Chapter 4: Inverse Trigonometric Functions
Chapter Outline
 4.1. Basic Inverse Trigonometric Functions
 4.2. Graphing Inverse Trigonometric Functions
 4.3. Inverse Trigonometric Properties
 4.4. Applications & Models
Chapter Summary
Chapter Summary
In this chapter, we studied all aspects of inverse trigonometric functions. First, we defined the function by finding inverses algebraically. Second, we analyzed the graphs of inverse functions. We needed to restrict the domain of the trigonometric functions in order to take the inverse of each of them. This is because they are periodic and did not pass the horizontal line test. Then, we learned about the properties of the inverse functions, mostly composing a trig function and an inverse. Finally, we applied the principles of inverse trig functions to reallife situations.
Chapter Vocabulary
 Arccosecant
 Read “cosecant inverse” and also written . The domain of this function is all reals, excluding the interval (1, 1). The range is all reals in the interval .
 Arccosine
 Read “cosine inverse” and also written . The domain of this function is [1, 1]. The range is .
 Arccotangent
 Read “cotangent inverse” and also written . The domain of this function is all reals. The range is .
 Arcsecant
 Read “secant inverse” and also written . The domain of this function is all reals, excluding the interval (1, 1). The range is all reals in the interval .
 Arcsine
 Read “sine inverse” and also written . The domain of this function is [1, 1]. The range is .
 Arctangent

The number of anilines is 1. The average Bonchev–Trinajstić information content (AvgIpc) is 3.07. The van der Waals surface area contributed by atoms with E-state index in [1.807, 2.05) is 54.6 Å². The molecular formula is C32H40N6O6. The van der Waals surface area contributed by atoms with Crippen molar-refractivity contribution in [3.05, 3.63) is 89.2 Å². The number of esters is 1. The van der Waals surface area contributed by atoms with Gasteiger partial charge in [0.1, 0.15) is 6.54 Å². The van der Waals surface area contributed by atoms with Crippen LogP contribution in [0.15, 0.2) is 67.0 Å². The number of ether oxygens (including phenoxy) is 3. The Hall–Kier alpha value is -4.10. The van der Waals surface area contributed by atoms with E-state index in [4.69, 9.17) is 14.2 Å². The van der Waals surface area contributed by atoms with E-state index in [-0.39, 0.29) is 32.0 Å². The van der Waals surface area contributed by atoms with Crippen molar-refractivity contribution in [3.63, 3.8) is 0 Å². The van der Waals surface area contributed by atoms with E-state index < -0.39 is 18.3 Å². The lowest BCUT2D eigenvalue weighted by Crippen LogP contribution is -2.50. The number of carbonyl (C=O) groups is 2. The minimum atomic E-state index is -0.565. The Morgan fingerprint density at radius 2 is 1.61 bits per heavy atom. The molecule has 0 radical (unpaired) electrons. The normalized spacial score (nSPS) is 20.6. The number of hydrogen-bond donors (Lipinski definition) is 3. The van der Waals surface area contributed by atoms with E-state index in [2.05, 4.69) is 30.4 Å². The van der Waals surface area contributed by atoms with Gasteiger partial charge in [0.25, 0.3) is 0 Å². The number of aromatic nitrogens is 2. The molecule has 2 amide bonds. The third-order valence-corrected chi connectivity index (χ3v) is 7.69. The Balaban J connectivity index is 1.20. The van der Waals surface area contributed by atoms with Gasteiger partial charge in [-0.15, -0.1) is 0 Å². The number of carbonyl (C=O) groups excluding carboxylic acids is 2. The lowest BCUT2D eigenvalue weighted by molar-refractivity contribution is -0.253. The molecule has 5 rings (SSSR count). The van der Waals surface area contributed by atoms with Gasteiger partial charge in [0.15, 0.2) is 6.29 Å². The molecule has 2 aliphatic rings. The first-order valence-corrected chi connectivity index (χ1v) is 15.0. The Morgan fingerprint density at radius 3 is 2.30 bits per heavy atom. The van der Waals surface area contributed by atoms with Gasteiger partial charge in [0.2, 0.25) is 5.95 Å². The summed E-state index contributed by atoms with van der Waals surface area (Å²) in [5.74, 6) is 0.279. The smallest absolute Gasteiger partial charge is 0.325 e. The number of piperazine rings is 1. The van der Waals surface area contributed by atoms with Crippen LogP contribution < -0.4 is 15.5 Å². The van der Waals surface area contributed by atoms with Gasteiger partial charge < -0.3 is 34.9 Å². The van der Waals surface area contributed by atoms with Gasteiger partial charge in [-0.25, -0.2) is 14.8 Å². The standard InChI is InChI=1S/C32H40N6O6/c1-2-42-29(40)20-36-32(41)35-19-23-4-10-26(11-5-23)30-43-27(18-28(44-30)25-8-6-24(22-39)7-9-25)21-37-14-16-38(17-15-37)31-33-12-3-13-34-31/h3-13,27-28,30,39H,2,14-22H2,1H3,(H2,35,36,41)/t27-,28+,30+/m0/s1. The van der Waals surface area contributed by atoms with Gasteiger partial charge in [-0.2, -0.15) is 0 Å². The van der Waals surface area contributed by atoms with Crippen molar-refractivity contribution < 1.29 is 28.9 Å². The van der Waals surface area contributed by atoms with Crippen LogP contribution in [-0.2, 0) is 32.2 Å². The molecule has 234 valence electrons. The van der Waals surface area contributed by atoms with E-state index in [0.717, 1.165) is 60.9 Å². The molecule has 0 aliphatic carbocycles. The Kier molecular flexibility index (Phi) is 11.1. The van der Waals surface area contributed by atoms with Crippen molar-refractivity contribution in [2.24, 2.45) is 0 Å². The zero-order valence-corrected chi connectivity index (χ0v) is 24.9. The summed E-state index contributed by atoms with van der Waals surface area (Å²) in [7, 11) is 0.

Read “tangent inverse” and also written . The domain of this function is all reals. The range is .
 Composite Function
 The final result from when one function is plugged into another, .
 Harmonic Motion
 A motion that is consistent and periodic, in a sinusoidal pattern. The general equation is where is the amplitude, is the frequency, and is the phase shift.
 Horizontal Line Test
 The test applied to a function to see if it has an inverse. Continually draw horizontal lines across the function and if a horizontal line touches the function more than once, it does not have an inverse.
 Inverse Function
 Two functions that are symmetric over the line .
 Inverse Reflection Principle
 The points and in the coordinate plane are symmetric with respect to the line . The points and are reflections of each other across the line .
 Invertible
 If a function has an inverse, it is invertible.
 OnetoOne Function
 A function, where, for every value, there is EXACTLY one value. These are the only invertible functions.
Review Questions
 Find the exact value of the following expressions:
 Use your calculator to find the value of each of the following expressions:
 Find the exact value of the following expressions:
 Find the inverse of each of the following:
 Sketch a graph of each of the following:
 Using the triangles from Section 4.3, find the following:
 A ship leaves port and travels due west 20 nautical miles, then changes course to and travels 65 more nautical miles. Find the bearing to the port of departure.
 Using the formula from Example 1 in Section 4.4, determine the measurement of the sun’s angle of inclination for a building located at a latitude of on the of May.
 Find the inverse of . HINT: Set and and rewrite and in terms of sine.
 Find the inverse of . HINT: Set and and rewrite and in terms of sine.
Review Answers

 0.927
 0.461
 1.446
 1.37
 1.792
 0.586
 1
 2
 or
 can help us find our final answer, but we need to find and first. Now, the bearing from the ship to the point of departure is north, and then west, which is written as .
 on the of May
 and and
 and and
Texas Instruments Resources
In the CK12 Texas Instruments Trigonometry FlexBook, there are graphing calculator activities designed to supplement the objectives for some of the lessons in this chapter. See http://www.ck12.org/flexr/chapter/9702.